Society and Culture

Commerce in Russian Urban Culture, 1861-1914

Tsarist Russia’s commercial class is today receiving serious attention from both Russian and non-Russian historians. This book is a contribution to that literature. Commerce in Russian Urban Culture, 1861–1914 examines the relation between the entrepreneurial world, especially business and banking, and the cultural milieu of Russia. Going beyond the commercial-cultural connection of charitable activity, the contributors to this collaborative project also study cultural activity undertaken by enterprises for their own purposes, notably bank and commercial architecture.

Regional Russia in Transition: Studies from Yaroslavl'

While the West tends to focus on Russia’s national institutions and practices when assessing the transition to democracy, Russia’s sub-national democratization will largely shape Russians’ views of their new government, willingness to participate in it, and trust in its ability to deliver. Regional and local government not only are nearer to ordinary citizens but have, under Russia’s federated constitution, highly important economic and social functions.

Between the State and Islam

Until recently, the study of the Middle East has focused almost exclusively on Islam and on the regime, especially on its non-democratic aspects. It has done so at the expense of accounting fully for the forces of skepticism, liberty, and creativity that struggle against Islamic conformism and state hegemony.

The Breakdown of Class Politics: A Debate on Post-Industrial Stratification

Class and its linkage to politics became a controversial and exciting topic again in the 1990s. Terry Clark and Seymour Martin Lipset published “Are Social Classes Dying?” in 1991, which sparked a lively debate and much new research. The main critics of Clark and Lipset—at Oxford and Berkeley—held (initially) that class was more persistent than Clark and Lipset suggested. The positions were sharply opposed and involved several conceptual and methodological concerns. But the issues grew more nuanced as further reflections and evidence accumulated.

Second Metropolis: Pragmatic Pluralism in Gilded Age Chicago, Silver Age Moscow, and Meiji Osaka

By comparing North America’s, Russia’s, and Japan’s “second cities”—Chicago, Moscow, and Osaka—Second Metropolis discloses the extent to which social fragmentation, frequently viewed as an obstacle to democratic development, actually fostered a “pragmatic pluralism” that nurtured pluralistic public policies.

Kinship and Capitalism: Marriage, Family, and Business in the English-speaking World, 1580-1740

This uncompromisingly empirical study reconstructs the public and private lives of urban business families during the period of England’s emergence as a world economic power. Using a broad cross-section of archival, rather than literary, sources, it tests the orthodox view that the family as an institution was transformed by capitalism and individualism. The approach is both quantitative and qualitative. A database of 28,000 families has been constructed to tackle questions such as demographic structure, kinship, and inheritance, which must be answered statistically.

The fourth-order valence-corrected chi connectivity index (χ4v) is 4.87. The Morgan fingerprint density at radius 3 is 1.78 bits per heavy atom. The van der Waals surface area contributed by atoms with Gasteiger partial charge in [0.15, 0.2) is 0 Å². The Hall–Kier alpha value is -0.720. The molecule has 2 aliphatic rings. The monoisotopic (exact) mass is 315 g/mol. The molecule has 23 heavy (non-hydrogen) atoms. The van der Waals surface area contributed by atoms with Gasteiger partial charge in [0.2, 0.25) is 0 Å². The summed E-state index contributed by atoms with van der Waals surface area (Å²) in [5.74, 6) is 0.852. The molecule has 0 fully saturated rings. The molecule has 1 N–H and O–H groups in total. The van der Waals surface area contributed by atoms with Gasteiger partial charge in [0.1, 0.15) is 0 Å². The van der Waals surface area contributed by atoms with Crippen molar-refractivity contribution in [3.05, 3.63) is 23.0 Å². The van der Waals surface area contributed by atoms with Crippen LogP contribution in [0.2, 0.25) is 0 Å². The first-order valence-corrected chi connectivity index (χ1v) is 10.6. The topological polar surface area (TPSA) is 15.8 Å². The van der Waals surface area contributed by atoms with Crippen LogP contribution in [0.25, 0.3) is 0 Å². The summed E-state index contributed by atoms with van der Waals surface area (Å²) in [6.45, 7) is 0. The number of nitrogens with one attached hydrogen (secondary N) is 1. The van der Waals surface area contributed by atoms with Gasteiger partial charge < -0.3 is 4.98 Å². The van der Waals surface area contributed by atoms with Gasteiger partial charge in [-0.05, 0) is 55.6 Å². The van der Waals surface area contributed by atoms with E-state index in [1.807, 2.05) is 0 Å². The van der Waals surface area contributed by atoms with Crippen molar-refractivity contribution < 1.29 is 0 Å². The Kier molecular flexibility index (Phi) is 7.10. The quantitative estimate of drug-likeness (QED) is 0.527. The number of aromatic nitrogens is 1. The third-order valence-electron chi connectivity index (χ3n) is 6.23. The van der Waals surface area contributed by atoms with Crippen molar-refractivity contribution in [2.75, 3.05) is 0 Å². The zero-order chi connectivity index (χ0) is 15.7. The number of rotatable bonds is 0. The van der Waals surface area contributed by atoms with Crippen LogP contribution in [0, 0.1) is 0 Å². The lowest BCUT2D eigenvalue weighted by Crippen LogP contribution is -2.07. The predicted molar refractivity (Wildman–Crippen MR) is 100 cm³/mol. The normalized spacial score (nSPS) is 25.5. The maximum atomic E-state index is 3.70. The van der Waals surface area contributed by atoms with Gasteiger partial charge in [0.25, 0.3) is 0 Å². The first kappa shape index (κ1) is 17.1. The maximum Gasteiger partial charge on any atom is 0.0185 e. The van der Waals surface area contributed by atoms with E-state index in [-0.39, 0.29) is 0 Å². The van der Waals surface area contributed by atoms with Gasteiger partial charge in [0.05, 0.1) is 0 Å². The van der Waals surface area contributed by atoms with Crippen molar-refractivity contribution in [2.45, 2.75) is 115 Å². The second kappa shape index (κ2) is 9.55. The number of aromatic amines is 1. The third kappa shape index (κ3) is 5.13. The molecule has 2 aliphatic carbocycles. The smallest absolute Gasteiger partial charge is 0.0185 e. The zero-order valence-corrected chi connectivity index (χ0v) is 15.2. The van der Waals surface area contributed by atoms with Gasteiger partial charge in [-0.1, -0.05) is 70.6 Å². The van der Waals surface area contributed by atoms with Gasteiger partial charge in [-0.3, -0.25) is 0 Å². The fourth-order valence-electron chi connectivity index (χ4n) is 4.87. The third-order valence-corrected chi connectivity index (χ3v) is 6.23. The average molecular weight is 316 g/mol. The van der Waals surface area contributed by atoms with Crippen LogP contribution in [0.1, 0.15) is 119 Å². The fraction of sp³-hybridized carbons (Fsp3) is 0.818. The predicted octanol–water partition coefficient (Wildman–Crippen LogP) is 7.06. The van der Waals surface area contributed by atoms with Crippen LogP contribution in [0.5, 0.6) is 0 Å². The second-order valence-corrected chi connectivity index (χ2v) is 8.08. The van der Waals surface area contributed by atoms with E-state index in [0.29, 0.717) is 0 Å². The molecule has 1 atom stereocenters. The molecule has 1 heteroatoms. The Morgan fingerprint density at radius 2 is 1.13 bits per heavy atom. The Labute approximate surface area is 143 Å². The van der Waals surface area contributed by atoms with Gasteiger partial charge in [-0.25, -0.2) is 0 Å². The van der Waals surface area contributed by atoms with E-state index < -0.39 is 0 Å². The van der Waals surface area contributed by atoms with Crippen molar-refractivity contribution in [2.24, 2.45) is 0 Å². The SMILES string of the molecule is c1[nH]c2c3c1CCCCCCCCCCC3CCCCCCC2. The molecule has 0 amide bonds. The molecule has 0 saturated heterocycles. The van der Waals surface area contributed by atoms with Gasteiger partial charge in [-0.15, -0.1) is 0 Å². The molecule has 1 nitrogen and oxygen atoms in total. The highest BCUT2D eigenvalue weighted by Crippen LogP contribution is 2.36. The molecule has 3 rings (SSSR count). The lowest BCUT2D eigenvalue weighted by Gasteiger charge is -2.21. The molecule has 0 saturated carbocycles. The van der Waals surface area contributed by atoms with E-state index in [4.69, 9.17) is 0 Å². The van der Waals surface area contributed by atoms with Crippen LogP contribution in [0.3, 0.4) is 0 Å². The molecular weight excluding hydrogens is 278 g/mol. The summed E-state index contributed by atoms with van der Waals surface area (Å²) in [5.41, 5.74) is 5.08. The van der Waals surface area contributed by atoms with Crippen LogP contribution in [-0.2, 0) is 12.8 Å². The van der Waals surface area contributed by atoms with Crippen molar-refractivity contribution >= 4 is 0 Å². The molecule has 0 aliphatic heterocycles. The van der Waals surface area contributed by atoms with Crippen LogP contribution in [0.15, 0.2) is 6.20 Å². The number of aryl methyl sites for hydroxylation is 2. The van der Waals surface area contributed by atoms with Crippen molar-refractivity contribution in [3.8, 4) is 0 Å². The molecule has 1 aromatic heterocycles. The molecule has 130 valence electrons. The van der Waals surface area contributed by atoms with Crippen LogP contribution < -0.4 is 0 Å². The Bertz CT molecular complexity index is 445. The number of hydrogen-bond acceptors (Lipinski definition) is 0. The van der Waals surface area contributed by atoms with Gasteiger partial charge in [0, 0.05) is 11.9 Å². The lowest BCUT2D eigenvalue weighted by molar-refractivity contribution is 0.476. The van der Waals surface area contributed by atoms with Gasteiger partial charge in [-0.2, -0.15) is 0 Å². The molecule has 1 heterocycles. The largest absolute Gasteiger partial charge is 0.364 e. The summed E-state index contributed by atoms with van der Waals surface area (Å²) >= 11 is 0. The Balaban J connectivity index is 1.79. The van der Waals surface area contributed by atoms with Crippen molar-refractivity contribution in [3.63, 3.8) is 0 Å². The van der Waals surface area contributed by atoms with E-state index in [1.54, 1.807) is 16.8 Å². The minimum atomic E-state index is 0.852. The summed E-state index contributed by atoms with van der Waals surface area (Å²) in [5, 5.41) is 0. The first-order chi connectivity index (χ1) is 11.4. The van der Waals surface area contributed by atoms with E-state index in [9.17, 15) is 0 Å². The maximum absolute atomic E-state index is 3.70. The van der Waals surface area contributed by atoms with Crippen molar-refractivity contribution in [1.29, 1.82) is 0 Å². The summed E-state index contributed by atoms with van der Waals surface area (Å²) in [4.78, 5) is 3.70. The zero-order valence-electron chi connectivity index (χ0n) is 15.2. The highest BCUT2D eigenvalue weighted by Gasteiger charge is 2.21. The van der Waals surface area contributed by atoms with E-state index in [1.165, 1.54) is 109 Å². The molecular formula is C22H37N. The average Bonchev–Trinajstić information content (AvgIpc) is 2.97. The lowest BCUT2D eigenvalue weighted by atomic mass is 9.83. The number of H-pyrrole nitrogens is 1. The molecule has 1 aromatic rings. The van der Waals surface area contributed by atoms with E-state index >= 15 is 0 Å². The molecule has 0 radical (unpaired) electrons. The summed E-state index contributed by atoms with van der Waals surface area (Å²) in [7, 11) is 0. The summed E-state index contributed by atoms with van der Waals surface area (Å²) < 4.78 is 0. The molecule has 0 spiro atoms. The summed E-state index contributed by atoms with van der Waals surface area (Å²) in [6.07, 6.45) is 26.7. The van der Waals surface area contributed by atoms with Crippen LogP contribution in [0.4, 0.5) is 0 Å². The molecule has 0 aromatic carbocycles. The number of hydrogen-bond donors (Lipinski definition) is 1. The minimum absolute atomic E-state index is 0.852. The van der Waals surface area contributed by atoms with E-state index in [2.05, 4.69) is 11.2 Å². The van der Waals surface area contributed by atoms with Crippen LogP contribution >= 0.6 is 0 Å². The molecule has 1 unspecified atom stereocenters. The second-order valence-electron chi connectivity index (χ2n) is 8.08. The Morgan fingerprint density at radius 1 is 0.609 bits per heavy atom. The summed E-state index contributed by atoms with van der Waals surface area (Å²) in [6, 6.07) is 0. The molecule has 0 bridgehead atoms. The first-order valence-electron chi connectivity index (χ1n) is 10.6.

Nationalism and the Crowd in Liberal Hungary, 1848-1914

Hungary’s revolutionary crowd of 1848 was defeated in 1849, but crowds of other kinds and crowd politics remained central to Hungary as it fashioned itself over the next half-century. Nationalism and the Crowd in Liberal Hungary, 1848–1914 describes how the crowd’s shifting cast of characters participated in the making of Hungary inside the increasingly troubled Austro-Hungarian empire.

Paradoxes of Democracy: Fragility, Continuity, and Change

Paradoxes of Democracy is an essay on the inherent weaknesses and surprising strengths of democratic government by one of the most productive and learned scholars in the social sciences.

In the Face of the Facts: Moral Inquiry in American Scholarship

Recently there has been a renewed interest in moral inquiry among American scholars in a variety of disciplines. This collection of accessible essays affords a view of the current state of moral inquiry in the American academy, and it offers fresh departures for ethically informed, interdisciplinary scholarship. Seeking neither to reduce values to facts nor facts to values, these essays aim to foster discussion about inquiry and moral judgment, and demonstrate that moral inquiry need not be either dispassionate and value-free or moralistic and preachy.

Race, Self-Employment, and Upward Mobility: An Illusive American Dream

Race, Self-Employment, and Upward Mobility refutes conventional notions about entrepreneurship with a wealth of unimpeachable data. Timothy Bates finds that self-employment and upward mobility are open to those who are highly educated and skilled, often possessing significant personal financial resources. This is true among Asian Americans, African Americans, and everybody else, too.

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